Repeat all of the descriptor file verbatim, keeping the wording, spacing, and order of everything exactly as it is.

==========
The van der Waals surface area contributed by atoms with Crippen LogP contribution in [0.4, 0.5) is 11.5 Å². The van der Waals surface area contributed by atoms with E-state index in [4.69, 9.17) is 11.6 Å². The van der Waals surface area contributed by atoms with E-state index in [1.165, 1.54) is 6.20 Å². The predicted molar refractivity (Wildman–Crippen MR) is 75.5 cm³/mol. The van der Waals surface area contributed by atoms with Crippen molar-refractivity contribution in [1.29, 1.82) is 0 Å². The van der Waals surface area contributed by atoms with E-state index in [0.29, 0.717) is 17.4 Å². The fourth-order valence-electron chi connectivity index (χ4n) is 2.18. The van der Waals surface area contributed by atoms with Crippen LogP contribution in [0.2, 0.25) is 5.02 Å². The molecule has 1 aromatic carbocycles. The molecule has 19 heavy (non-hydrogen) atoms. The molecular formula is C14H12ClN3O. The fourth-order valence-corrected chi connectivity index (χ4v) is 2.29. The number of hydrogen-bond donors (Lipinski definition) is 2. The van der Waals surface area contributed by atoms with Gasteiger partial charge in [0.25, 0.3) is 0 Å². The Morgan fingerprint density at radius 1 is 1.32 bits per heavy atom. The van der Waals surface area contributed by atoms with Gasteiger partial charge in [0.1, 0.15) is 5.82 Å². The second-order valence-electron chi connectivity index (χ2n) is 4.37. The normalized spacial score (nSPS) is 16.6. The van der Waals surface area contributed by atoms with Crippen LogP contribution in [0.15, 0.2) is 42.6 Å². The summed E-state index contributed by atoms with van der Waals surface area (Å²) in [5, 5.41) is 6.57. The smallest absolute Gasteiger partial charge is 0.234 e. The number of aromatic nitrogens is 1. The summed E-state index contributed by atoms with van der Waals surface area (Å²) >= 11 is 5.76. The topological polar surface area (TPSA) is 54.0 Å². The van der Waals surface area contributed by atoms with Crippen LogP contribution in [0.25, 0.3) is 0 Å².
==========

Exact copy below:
The van der Waals surface area contributed by atoms with Crippen LogP contribution in [0.4, 0.5) is 11.5 Å². The van der Waals surface area contributed by atoms with E-state index in [4.69, 9.17) is 11.6 Å². The van der Waals surface area contributed by atoms with E-state index in [1.165, 1.54) is 6.20 Å². The predicted molar refractivity (Wildman–Crippen MR) is 75.5 cm³/mol. The van der Waals surface area contributed by atoms with Crippen molar-refractivity contribution in [1.29, 1.82) is 0 Å². The van der Waals surface area contributed by atoms with E-state index in [0.29, 0.717) is 17.4 Å². The fourth-order valence-electron chi connectivity index (χ4n) is 2.18. The van der Waals surface area contributed by atoms with Crippen LogP contribution in [0.2, 0.25) is 5.02 Å². The molecule has 1 aromatic carbocycles. The molecule has 19 heavy (non-hydrogen) atoms. The molecular formula is C14H12ClN3O. The fourth-order valence-corrected chi connectivity index (χ4v) is 2.29. The number of hydrogen-bond donors (Lipinski definition) is 2. The van der Waals surface area contributed by atoms with Gasteiger partial charge in [0.25, 0.3) is 0 Å². The Morgan fingerprint density at radius 1 is 1.32 bits per heavy atom. The van der Waals surface area contributed by atoms with Gasteiger partial charge in [0.1, 0.15) is 5.82 Å². The second-order valence-electron chi connectivity index (χ2n) is 4.37. The normalized spacial score (nSPS) is 16.6. The van der Waals surface area contributed by atoms with Crippen LogP contribution in [0.15, 0.2) is 42.6 Å². The summed E-state index contributed by atoms with van der Waals surface area (Å²) in [5, 5.41) is 6.57. The smallest absolute Gasteiger partial charge is 0.234 e. The number of aromatic nitrogens is 1. The summed E-state index contributed by atoms with van der Waals surface area (Å²) >= 11 is 5.76. The topological polar surface area (TPSA) is 54.0 Å². The van der Waals surface area contributed by atoms with Crippen LogP contribution in [0.25, 0.3) is 0 Å².